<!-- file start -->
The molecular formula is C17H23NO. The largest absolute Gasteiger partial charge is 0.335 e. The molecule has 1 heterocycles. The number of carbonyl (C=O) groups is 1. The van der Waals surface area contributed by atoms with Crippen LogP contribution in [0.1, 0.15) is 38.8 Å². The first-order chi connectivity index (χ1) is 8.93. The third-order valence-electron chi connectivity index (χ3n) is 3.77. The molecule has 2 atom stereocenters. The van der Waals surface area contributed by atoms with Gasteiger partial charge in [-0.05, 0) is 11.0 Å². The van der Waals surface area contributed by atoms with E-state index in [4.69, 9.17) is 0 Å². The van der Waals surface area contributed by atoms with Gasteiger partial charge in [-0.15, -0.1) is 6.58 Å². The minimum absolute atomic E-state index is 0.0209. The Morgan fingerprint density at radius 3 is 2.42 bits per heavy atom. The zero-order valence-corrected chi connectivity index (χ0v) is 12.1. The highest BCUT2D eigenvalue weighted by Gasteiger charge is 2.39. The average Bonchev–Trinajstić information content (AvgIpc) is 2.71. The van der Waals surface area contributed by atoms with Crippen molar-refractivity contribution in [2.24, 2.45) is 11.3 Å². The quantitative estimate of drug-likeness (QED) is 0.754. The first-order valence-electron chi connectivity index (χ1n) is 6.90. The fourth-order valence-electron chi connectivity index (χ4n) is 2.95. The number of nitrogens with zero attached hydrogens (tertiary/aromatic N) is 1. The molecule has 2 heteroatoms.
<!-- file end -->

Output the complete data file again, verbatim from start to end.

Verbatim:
The molecular formula is C17H23NO. The largest absolute Gasteiger partial charge is 0.335 e. The molecule has 1 heterocycles. The number of carbonyl (C=O) groups is 1. The van der Waals surface area contributed by atoms with Crippen LogP contribution in [0.1, 0.15) is 38.8 Å². The first-order chi connectivity index (χ1) is 8.93. The third-order valence-electron chi connectivity index (χ3n) is 3.77. The molecule has 2 atom stereocenters. The van der Waals surface area contributed by atoms with Gasteiger partial charge in [-0.05, 0) is 11.0 Å². The van der Waals surface area contributed by atoms with E-state index in [4.69, 9.17) is 0 Å². The van der Waals surface area contributed by atoms with Gasteiger partial charge in [-0.15, -0.1) is 6.58 Å². The minimum absolute atomic E-state index is 0.0209. The Morgan fingerprint density at radius 3 is 2.42 bits per heavy atom. The zero-order valence-corrected chi connectivity index (χ0v) is 12.1. The highest BCUT2D eigenvalue weighted by Gasteiger charge is 2.39. The average Bonchev–Trinajstić information content (AvgIpc) is 2.71. The van der Waals surface area contributed by atoms with Crippen molar-refractivity contribution in [2.24, 2.45) is 11.3 Å². The quantitative estimate of drug-likeness (QED) is 0.754. The first-order valence-electron chi connectivity index (χ1n) is 6.90. The fourth-order valence-electron chi connectivity index (χ4n) is 2.95. The number of nitrogens with zero attached hydrogens (tertiary/aromatic N) is 1. The molecule has 2 heteroatoms.